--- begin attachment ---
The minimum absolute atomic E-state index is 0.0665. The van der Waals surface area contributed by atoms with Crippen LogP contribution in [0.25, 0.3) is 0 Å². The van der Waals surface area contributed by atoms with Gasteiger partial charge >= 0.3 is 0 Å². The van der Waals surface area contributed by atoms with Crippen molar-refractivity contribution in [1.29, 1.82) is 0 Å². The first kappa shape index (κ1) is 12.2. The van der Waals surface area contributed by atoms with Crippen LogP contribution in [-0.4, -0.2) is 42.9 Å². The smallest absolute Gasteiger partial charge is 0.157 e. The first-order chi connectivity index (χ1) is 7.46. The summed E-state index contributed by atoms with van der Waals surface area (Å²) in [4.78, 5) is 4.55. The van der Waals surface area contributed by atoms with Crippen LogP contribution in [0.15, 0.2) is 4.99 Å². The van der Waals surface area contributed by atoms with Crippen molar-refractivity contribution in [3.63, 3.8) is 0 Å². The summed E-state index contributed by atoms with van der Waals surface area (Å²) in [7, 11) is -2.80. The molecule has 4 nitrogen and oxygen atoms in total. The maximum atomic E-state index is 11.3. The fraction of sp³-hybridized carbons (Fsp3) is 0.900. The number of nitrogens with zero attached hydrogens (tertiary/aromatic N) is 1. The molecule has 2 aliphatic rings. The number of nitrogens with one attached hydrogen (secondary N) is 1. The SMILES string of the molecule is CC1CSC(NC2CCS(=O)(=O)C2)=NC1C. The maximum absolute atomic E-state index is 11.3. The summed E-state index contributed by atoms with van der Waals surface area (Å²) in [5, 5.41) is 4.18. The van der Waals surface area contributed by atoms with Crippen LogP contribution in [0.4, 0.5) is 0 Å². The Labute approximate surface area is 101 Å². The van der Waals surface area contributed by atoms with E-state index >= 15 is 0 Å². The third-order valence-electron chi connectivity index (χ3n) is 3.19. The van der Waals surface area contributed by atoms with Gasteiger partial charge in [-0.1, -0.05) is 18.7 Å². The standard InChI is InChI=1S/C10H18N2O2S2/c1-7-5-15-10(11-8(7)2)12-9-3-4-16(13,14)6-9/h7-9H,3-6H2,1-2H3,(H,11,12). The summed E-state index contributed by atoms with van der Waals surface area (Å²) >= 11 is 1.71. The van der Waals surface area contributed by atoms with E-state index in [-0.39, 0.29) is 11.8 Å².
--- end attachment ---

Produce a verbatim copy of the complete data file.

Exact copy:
The minimum absolute atomic E-state index is 0.0665. The van der Waals surface area contributed by atoms with Crippen LogP contribution in [0.25, 0.3) is 0 Å². The van der Waals surface area contributed by atoms with Gasteiger partial charge >= 0.3 is 0 Å². The van der Waals surface area contributed by atoms with Crippen molar-refractivity contribution in [1.29, 1.82) is 0 Å². The first kappa shape index (κ1) is 12.2. The van der Waals surface area contributed by atoms with Crippen LogP contribution in [-0.4, -0.2) is 42.9 Å². The smallest absolute Gasteiger partial charge is 0.157 e. The first-order chi connectivity index (χ1) is 7.46. The summed E-state index contributed by atoms with van der Waals surface area (Å²) in [4.78, 5) is 4.55. The van der Waals surface area contributed by atoms with Crippen LogP contribution in [0.15, 0.2) is 4.99 Å². The van der Waals surface area contributed by atoms with Crippen molar-refractivity contribution in [3.63, 3.8) is 0 Å². The summed E-state index contributed by atoms with van der Waals surface area (Å²) in [7, 11) is -2.80. The molecule has 4 nitrogen and oxygen atoms in total. The maximum atomic E-state index is 11.3. The fraction of sp³-hybridized carbons (Fsp3) is 0.900. The number of nitrogens with zero attached hydrogens (tertiary/aromatic N) is 1. The molecule has 2 aliphatic rings. The number of nitrogens with one attached hydrogen (secondary N) is 1. The SMILES string of the molecule is CC1CSC(NC2CCS(=O)(=O)C2)=NC1C. The maximum absolute atomic E-state index is 11.3. The summed E-state index contributed by atoms with van der Waals surface area (Å²) in [5, 5.41) is 4.18. The van der Waals surface area contributed by atoms with Crippen LogP contribution in [0.4, 0.5) is 0 Å². The Labute approximate surface area is 101 Å². The van der Waals surface area contributed by atoms with E-state index >= 15 is 0 Å². The third-order valence-electron chi connectivity index (χ3n) is 3.19. The van der Waals surface area contributed by atoms with Gasteiger partial charge in [-0.1, -0.05) is 18.7 Å². The standard InChI is InChI=1S/C10H18N2O2S2/c1-7-5-15-10(11-8(7)2)12-9-3-4-16(13,14)6-9/h7-9H,3-6H2,1-2H3,(H,11,12). The summed E-state index contributed by atoms with van der Waals surface area (Å²) >= 11 is 1.71. The van der Waals surface area contributed by atoms with E-state index in [-0.39, 0.29) is 11.8 Å².